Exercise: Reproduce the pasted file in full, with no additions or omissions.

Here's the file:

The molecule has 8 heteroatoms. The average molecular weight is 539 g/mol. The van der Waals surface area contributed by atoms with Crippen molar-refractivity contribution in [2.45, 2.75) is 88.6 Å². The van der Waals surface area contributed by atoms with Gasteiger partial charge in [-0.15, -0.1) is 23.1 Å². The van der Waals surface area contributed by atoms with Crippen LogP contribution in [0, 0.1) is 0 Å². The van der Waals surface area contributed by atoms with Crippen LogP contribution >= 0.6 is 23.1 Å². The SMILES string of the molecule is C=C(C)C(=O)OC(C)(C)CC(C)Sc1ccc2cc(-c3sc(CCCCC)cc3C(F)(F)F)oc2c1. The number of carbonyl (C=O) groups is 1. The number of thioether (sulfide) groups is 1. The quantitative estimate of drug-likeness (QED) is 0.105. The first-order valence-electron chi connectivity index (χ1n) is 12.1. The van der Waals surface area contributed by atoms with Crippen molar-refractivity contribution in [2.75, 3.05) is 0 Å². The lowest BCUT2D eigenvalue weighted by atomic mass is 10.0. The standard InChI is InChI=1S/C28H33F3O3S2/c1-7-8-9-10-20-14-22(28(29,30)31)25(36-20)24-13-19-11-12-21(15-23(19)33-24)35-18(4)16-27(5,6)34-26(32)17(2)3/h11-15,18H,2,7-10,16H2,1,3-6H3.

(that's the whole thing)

The molecule has 8 heteroatoms. The average molecular weight is 539 g/mol. The van der Waals surface area contributed by atoms with Crippen molar-refractivity contribution in [2.45, 2.75) is 88.6 Å². The van der Waals surface area contributed by atoms with Gasteiger partial charge in [-0.15, -0.1) is 23.1 Å². The van der Waals surface area contributed by atoms with Crippen LogP contribution in [0, 0.1) is 0 Å². The van der Waals surface area contributed by atoms with Crippen LogP contribution >= 0.6 is 23.1 Å². The SMILES string of the molecule is C=C(C)C(=O)OC(C)(C)CC(C)Sc1ccc2cc(-c3sc(CCCCC)cc3C(F)(F)F)oc2c1. The number of carbonyl (C=O) groups is 1. The number of thioether (sulfide) groups is 1. The quantitative estimate of drug-likeness (QED) is 0.105. The first-order valence-electron chi connectivity index (χ1n) is 12.1. The van der Waals surface area contributed by atoms with Crippen molar-refractivity contribution in [2.75, 3.05) is 0 Å². The lowest BCUT2D eigenvalue weighted by atomic mass is 10.0. The standard InChI is InChI=1S/C28H33F3O3S2/c1-7-8-9-10-20-14-22(28(29,30)31)25(36-20)24-13-19-11-12-21(15-23(19)33-24)35-18(4)16-27(5,6)34-26(32)17(2)3/h11-15,18H,2,7-10,16H2,1,3-6H3.